Donny Robinson has sights set on gold in Beijing
How does your size affect your training? Are there certain things you do that a taller guy like Mike Day can't or vice versa?
It's always been about what I can't do. Everybody's always said 'you can't do this because it's a big guy's sport. They have more power than you and when they hit you you're going to fly off the track.' I've been able to prove people wrong on that because I've found my strength and use it to my advantage. With my size, I can fit into smaller spots on the track and make tighter moves. The reason I'm competitive is because I have a good strength-to-weight ratio and have been able to build up enough strength to get out in front of these guys. I'm not in the pack and getting bumped and hurt like I was when I first turned pro. Mike Day was meant to be on a bike. Regardless if he's racing or doing tricks, the kid just flows. If you have a rhythm section and deep jumps, those are his skill areas. He's just so smooth and having such long legs can gain that speed where I can't because I have shorter legs. But I'm stronger than Mike, so I can get out in front better than he can. But he can come from behind better than I can too.
BMX has always seemed like a traditionally American sport. Who do you see as the biggest competition internationally going into Beijing?
In the past few years, the Australians and Dutch have been super consistent and you always know they're going to be threats. Since we've been riding with these guys more we've gotten to know their riding style a little bit. The Australians are kind of like the U.S. riders. It's tough to tell what the differences are. In the last 8 months these two Latvian kids — we call them the Cyborgs — they train just like Ivan Drago in Rocky IV. They look just like him — they're blond and huge. They're doing really well right now and we're wondering what they're doing that's making them improve so much. Their style on the bike and the way they take the track is so basic. There's no style to it — just power and getting the job done. That's kind of different than the U.S. riders and Australians. We're more loose on the bike and like to style a little bit.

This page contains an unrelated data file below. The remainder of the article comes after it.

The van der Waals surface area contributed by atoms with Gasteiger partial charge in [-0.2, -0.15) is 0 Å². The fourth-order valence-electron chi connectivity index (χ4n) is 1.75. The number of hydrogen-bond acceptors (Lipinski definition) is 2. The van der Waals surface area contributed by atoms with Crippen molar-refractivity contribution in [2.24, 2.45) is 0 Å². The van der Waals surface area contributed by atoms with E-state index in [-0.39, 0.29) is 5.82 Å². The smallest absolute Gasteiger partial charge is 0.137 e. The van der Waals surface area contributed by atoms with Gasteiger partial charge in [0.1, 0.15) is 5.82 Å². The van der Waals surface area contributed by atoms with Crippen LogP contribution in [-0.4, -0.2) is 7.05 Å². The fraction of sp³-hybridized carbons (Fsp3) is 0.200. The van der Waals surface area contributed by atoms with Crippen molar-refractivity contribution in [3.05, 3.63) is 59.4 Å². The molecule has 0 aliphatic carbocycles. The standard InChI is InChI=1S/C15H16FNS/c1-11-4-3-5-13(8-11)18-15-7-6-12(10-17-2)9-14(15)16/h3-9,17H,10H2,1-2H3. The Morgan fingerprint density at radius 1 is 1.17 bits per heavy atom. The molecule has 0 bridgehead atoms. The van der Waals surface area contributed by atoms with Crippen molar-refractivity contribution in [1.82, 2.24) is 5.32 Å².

What's the biggest misconception people have about BMX?
When you say BMX, people think of Dave Mirra. That's the biggest challenge we've had so far. You've got to say BMX racing and then people get it. BMX racing is racing — it's one lap and not judged. The person who crosses the finish line first wins. It's not a team sport, you get to make your own destiny. And by the way, we're going 40 miles per hour on 40-foot jumps next to seven other riders that are an inch from your handlebars. You gotta get through to the viewers and let them see how gnarly of a sport this is and how awesome it is for riders but also for the spectators to watch. You're on the edge of your seat. Anything can happen in BMX. The best rider doesn't always win — because of a mistake out of a gate or someone hits you coming out of a jump — that's the excitement of BMX racing.